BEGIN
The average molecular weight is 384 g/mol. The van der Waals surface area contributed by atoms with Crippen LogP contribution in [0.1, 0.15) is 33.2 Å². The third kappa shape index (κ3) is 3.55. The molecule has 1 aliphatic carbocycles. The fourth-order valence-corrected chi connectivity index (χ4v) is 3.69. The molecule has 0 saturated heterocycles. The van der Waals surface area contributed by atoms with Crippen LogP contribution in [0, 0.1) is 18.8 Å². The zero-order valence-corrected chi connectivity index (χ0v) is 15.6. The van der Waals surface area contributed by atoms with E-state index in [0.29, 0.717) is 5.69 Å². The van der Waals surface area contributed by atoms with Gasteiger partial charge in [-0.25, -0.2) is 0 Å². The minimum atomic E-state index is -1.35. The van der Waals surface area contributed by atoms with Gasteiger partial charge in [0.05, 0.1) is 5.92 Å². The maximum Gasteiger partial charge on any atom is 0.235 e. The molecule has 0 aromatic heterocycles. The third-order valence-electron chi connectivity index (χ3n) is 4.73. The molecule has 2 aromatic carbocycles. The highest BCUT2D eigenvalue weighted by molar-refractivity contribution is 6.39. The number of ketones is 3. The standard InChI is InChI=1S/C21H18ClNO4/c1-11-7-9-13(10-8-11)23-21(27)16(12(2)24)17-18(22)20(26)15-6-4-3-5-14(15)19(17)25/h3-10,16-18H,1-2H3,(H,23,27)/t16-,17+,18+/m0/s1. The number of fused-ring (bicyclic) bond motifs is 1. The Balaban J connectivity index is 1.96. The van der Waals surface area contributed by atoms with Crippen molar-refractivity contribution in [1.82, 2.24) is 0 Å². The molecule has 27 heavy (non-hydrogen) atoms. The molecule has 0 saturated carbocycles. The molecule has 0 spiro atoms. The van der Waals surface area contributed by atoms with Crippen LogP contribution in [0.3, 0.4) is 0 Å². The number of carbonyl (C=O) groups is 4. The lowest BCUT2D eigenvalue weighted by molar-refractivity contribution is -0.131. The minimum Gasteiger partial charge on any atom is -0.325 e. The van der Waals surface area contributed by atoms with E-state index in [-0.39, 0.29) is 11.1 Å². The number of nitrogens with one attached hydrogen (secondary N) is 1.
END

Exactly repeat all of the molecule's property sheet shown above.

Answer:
The average molecular weight is 384 g/mol. The van der Waals surface area contributed by atoms with Crippen LogP contribution in [0.1, 0.15) is 33.2 Å². The third kappa shape index (κ3) is 3.55. The molecule has 1 aliphatic carbocycles. The fourth-order valence-corrected chi connectivity index (χ4v) is 3.69. The molecule has 0 saturated heterocycles. The van der Waals surface area contributed by atoms with Crippen LogP contribution in [0, 0.1) is 18.8 Å². The zero-order valence-corrected chi connectivity index (χ0v) is 15.6. The van der Waals surface area contributed by atoms with E-state index in [0.29, 0.717) is 5.69 Å². The van der Waals surface area contributed by atoms with Gasteiger partial charge in [-0.25, -0.2) is 0 Å². The minimum atomic E-state index is -1.35. The van der Waals surface area contributed by atoms with Gasteiger partial charge in [0.05, 0.1) is 5.92 Å². The maximum Gasteiger partial charge on any atom is 0.235 e. The molecule has 0 aromatic heterocycles. The third-order valence-electron chi connectivity index (χ3n) is 4.73. The molecule has 2 aromatic carbocycles. The highest BCUT2D eigenvalue weighted by molar-refractivity contribution is 6.39. The number of ketones is 3. The standard InChI is InChI=1S/C21H18ClNO4/c1-11-7-9-13(10-8-11)23-21(27)16(12(2)24)17-18(22)20(26)15-6-4-3-5-14(15)19(17)25/h3-10,16-18H,1-2H3,(H,23,27)/t16-,17+,18+/m0/s1. The number of fused-ring (bicyclic) bond motifs is 1. The Balaban J connectivity index is 1.96. The van der Waals surface area contributed by atoms with Crippen molar-refractivity contribution in [1.82, 2.24) is 0 Å². The molecule has 27 heavy (non-hydrogen) atoms. The molecule has 0 saturated carbocycles. The molecule has 0 spiro atoms. The van der Waals surface area contributed by atoms with Crippen LogP contribution in [0.3, 0.4) is 0 Å². The number of carbonyl (C=O) groups is 4. The lowest BCUT2D eigenvalue weighted by molar-refractivity contribution is -0.131. The minimum Gasteiger partial charge on any atom is -0.325 e. The van der Waals surface area contributed by atoms with E-state index in [-0.39, 0.29) is 11.1 Å². The number of nitrogens with one attached hydrogen (secondary N) is 1.